Tag Archives: podcasts

Tuesday Talk ~ What is Apple up to? A lot!


(Speculative image from TechFrag)

Apple sure has been busy lately! While everyone knew (and hoped) Apple was up to things, the gap between the 2016 and the 2017 WWDC seemed to yawn cavernously on, with any glimmers of hope generated by eager commentators and aficionados while Apple remained monolithically silent. We all hoped Apple was crazy-busy behind the scenes, but there was little evidence to support that, thanks to the usual layers of secrecy, until the very welcome blockbuster announcements.
The hardware announcements appealed to almost everybody, but of course, WWDC is a developer conference. For the San José hordes to leave smiling, they needed more than a raft of new hardware to aspire to.
But Apple’s messages have been mixed. On the one hand, Apple more than halved affiliate fees people can earn by directing their readers to Apple services, which just seems rude and uncaring considering how stinkingly-wealthy Apple is, while on the other there have been moves to both broaden and tighten the so-called ‘Apple ecosystem’. In this model, every device you have is by Apple, and Apple tech and services connects them all up. Coders code  on Apple devices and in Apple environments, and users can’t really get into the hardware and software of those devices, unlike the more accessible Microsoft and Android platforms.

Some of these moves are very welcome. For example, Apple will soon let the people who make podcasts learn what podcast listeners actually like – and what they ignore. A coming version of Apple’s Podcasts, which is by far the most popular podcast app, will provide basic analytics to podcast creators, giving them the ability to see when podcast listeners play individual episodes, and more importantly what part of individual episodes they listen to, which parts they skip over, and when they bail out of an episode.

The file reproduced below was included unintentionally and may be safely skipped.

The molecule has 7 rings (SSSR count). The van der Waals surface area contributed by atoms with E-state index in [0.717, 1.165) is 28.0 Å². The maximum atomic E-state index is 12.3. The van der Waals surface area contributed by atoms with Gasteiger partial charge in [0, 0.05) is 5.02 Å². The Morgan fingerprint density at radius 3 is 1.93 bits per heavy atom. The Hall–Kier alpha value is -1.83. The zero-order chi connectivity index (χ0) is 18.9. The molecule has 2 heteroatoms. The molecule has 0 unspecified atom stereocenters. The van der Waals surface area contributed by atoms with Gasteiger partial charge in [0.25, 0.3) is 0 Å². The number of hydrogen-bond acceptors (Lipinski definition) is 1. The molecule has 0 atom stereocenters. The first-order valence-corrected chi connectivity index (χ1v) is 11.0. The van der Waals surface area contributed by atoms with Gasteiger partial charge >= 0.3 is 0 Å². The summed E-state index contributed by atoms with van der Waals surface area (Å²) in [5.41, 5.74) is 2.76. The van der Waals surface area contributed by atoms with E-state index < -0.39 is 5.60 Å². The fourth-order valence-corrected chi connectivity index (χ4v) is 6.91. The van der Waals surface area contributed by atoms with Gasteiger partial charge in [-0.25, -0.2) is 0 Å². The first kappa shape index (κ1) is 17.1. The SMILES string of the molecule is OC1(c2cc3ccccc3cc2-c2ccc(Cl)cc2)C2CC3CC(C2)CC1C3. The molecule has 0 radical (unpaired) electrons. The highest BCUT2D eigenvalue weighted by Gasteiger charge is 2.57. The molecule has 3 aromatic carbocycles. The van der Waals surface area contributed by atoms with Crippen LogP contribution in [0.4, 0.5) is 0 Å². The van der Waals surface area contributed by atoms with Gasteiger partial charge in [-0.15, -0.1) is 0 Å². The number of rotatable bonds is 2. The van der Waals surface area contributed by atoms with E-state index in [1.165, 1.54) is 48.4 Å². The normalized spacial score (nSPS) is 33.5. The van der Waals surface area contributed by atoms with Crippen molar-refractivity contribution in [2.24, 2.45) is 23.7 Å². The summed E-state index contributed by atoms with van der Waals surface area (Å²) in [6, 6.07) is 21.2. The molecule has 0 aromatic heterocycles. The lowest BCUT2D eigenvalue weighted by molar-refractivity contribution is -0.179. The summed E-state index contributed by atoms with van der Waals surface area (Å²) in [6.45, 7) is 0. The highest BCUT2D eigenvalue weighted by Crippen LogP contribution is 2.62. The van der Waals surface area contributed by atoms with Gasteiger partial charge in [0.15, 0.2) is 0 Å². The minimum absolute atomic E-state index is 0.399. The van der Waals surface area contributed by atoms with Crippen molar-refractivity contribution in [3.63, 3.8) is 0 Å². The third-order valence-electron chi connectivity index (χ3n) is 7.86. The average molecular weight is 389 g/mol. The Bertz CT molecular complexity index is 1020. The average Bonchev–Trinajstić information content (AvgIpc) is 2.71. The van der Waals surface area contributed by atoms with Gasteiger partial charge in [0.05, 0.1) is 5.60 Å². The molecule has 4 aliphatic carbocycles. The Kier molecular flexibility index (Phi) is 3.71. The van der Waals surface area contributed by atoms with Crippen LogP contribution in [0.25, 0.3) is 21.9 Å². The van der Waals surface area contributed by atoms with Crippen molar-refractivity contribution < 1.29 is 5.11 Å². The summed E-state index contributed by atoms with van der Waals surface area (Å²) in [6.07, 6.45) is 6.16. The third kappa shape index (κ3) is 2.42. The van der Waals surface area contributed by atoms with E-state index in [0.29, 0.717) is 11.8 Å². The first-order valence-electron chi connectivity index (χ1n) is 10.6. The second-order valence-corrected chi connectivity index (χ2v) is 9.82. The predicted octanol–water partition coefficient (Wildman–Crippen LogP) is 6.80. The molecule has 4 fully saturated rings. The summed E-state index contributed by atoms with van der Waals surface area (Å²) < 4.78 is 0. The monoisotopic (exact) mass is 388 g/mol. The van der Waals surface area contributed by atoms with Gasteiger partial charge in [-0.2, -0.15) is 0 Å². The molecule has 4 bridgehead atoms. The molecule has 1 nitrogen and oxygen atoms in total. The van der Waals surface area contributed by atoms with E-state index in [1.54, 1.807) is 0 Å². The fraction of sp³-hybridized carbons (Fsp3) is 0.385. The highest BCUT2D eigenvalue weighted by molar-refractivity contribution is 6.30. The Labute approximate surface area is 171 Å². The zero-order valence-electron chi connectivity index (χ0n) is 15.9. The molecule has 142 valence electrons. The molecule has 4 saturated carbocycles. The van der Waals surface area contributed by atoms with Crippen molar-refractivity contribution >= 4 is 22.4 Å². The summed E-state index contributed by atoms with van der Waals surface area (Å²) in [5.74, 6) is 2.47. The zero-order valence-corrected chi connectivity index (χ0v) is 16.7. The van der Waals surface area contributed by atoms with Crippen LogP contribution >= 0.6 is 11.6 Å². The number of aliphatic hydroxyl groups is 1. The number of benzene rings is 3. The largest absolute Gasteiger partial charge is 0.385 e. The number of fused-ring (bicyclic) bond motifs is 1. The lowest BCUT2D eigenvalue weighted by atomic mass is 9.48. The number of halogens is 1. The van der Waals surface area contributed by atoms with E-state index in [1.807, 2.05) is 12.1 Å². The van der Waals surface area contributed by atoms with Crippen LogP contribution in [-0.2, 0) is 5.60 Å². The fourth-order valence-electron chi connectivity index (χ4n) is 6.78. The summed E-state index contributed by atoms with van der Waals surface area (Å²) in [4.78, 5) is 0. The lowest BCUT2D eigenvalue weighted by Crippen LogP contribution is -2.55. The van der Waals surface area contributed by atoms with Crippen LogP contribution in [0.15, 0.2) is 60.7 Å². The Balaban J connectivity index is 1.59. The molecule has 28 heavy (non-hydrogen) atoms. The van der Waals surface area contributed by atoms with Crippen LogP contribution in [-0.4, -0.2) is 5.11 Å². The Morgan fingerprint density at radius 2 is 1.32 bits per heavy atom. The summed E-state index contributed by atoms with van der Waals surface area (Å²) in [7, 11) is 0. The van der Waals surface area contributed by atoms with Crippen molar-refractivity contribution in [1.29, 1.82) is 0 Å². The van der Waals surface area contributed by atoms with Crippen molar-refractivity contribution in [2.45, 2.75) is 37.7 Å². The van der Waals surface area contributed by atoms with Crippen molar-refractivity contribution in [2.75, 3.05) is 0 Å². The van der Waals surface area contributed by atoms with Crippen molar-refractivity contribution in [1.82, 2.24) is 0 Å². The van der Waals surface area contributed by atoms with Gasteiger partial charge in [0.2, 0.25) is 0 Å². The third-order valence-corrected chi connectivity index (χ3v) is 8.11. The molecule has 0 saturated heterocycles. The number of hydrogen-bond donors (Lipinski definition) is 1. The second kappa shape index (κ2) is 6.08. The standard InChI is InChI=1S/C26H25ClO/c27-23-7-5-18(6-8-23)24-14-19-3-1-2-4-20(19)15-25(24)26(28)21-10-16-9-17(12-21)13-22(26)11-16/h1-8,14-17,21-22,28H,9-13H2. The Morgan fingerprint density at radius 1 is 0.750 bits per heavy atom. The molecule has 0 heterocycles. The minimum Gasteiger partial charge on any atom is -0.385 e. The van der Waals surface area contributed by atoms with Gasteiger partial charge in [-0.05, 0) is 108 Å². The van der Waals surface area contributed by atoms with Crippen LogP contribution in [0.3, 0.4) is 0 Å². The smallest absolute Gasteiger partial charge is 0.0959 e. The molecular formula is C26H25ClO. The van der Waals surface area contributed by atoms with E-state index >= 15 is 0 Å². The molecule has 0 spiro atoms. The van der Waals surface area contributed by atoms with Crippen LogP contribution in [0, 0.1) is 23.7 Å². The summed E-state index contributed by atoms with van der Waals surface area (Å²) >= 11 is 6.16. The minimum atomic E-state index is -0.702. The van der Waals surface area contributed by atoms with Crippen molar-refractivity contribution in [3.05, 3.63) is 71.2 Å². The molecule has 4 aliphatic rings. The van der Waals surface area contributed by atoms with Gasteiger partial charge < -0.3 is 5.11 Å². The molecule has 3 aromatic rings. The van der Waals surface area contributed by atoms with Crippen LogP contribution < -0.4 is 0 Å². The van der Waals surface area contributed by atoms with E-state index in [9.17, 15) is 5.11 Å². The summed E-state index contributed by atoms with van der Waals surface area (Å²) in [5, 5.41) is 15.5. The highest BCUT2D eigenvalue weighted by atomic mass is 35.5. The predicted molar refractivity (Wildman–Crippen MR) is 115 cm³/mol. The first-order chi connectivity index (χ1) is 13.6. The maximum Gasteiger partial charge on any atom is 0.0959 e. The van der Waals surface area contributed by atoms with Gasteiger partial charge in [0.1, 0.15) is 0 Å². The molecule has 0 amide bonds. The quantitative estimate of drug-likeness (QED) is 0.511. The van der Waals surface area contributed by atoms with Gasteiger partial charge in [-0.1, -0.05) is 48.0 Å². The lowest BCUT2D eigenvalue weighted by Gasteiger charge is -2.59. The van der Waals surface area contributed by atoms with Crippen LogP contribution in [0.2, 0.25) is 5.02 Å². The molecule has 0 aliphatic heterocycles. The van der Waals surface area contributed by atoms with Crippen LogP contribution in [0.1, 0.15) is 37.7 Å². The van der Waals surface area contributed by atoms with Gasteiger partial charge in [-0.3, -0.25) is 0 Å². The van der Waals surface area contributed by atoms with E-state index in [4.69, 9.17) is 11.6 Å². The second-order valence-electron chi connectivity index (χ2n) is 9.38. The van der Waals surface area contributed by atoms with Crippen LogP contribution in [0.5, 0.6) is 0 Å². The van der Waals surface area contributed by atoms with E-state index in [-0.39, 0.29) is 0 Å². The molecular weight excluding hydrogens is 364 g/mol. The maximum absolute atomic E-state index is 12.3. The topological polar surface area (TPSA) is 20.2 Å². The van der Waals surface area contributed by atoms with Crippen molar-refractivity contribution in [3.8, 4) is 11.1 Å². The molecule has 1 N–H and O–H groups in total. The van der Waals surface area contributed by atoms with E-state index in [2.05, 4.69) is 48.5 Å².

This has been an annoyingly opaque world for far too long: launch your podcast into the ether and your only real feedback is how many people downloaded it, and the minimal user-feedback on iTunes.
iBooks is even worse – the authoring app dates back to 2012 and the awful truth only really dawns on you when you publish a book: sales are tiny because nobody really uses the iBooks platform (which is flat-out marvellous) and Apple seemingly cannot be bothered to put any effort into it or to properly promote it.
But the podcasts initiative is a sign of hope.

However, Apple is now clearly busy on several fronts. Self-driving machine learning is at the core of Apple’s car ambitions. We know this because Tim Cook said so. You know, in public. Business Chat will appear in iOS 11, which will work across Apple’ iPhone, iPad and Apple Watch, but not the Mac (at first, anyway). Apple customers will be able to start a conversation with a business from Safari, Maps, Spotlight, and Siri. Once again, inside that Apple ecosystem, all will be sweet – it’s just that some find this a constriction whereas most users find it a pure boon.
Tim Cook has also announced a wide range of software and hardware changes that will finally bring VR to macOS, and that’s pretty surprising because Tim Cook himself had been on record as giving “exactly zero damns about VR“. Which I think is a good thing because it shows he’s flexible to new realities, right?

For some, of course, it has all been too much, even from the 2016 announcements. Because when you think about it, a lot of the top announcements at the last WWDC hardly went anywhere. How many people with 3D Touch-capable devices actually use it? Not many, in my experience, which is a shame as it’s remarkably useful. The same can’t be said for Stickers in Messages. I had a look once, and can’t be bothered with it. Like most people. This was froth, unlike most of the core tech and fundamentals of this year’s initiatives. It’s hard to use, and worse, virtually pointless.